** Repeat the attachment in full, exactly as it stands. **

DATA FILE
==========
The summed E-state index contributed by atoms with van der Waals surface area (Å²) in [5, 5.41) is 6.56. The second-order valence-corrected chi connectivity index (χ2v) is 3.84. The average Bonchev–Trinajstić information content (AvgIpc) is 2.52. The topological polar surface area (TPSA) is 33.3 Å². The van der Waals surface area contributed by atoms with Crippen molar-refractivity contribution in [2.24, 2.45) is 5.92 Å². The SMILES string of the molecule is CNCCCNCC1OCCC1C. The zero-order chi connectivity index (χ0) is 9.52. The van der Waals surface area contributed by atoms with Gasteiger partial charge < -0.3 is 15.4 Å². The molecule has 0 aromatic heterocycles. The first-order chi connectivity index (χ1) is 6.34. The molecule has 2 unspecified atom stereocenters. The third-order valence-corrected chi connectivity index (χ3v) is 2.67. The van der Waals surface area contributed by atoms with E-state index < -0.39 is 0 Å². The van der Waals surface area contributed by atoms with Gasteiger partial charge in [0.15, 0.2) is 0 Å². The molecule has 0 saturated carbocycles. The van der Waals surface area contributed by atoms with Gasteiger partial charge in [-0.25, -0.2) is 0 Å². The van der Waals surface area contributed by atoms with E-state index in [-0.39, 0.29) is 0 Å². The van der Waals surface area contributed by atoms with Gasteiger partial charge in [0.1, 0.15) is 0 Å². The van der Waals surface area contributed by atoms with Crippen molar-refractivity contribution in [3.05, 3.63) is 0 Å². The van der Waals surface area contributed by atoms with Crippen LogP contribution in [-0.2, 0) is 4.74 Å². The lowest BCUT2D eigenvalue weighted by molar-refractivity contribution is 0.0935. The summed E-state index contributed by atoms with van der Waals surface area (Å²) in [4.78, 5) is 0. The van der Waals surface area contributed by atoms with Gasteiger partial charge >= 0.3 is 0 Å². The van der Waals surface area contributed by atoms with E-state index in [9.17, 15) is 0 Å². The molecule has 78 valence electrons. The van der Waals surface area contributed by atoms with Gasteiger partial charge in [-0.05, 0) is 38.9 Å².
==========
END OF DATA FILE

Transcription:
The summed E-state index contributed by atoms with van der Waals surface area (Å²) in [5, 5.41) is 6.56. The second-order valence-corrected chi connectivity index (χ2v) is 3.84. The average Bonchev–Trinajstić information content (AvgIpc) is 2.52. The topological polar surface area (TPSA) is 33.3 Å². The van der Waals surface area contributed by atoms with Crippen molar-refractivity contribution in [2.24, 2.45) is 5.92 Å². The SMILES string of the molecule is CNCCCNCC1OCCC1C. The zero-order chi connectivity index (χ0) is 9.52. The van der Waals surface area contributed by atoms with Gasteiger partial charge < -0.3 is 15.4 Å². The molecule has 0 aromatic heterocycles. The first-order chi connectivity index (χ1) is 6.34. The molecule has 2 unspecified atom stereocenters. The third-order valence-corrected chi connectivity index (χ3v) is 2.67. The van der Waals surface area contributed by atoms with E-state index < -0.39 is 0 Å². The van der Waals surface area contributed by atoms with Gasteiger partial charge in [0.15, 0.2) is 0 Å². The molecule has 0 saturated carbocycles. The van der Waals surface area contributed by atoms with Gasteiger partial charge in [-0.25, -0.2) is 0 Å². The van der Waals surface area contributed by atoms with E-state index in [-0.39, 0.29) is 0 Å². The van der Waals surface area contributed by atoms with Gasteiger partial charge in [0.1, 0.15) is 0 Å². The van der Waals surface area contributed by atoms with Crippen molar-refractivity contribution in [3.05, 3.63) is 0 Å². The van der Waals surface area contributed by atoms with Crippen LogP contribution in [-0.2, 0) is 4.74 Å². The lowest BCUT2D eigenvalue weighted by molar-refractivity contribution is 0.0935. The summed E-state index contributed by atoms with van der Waals surface area (Å²) in [4.78, 5) is 0. The van der Waals surface area contributed by atoms with Gasteiger partial charge >= 0.3 is 0 Å². The van der Waals surface area contributed by atoms with E-state index in [9.17, 15) is 0 Å². The molecule has 78 valence electrons. The van der Waals surface area contributed by atoms with Gasteiger partial charge in [-0.05, 0) is 38.9 Å².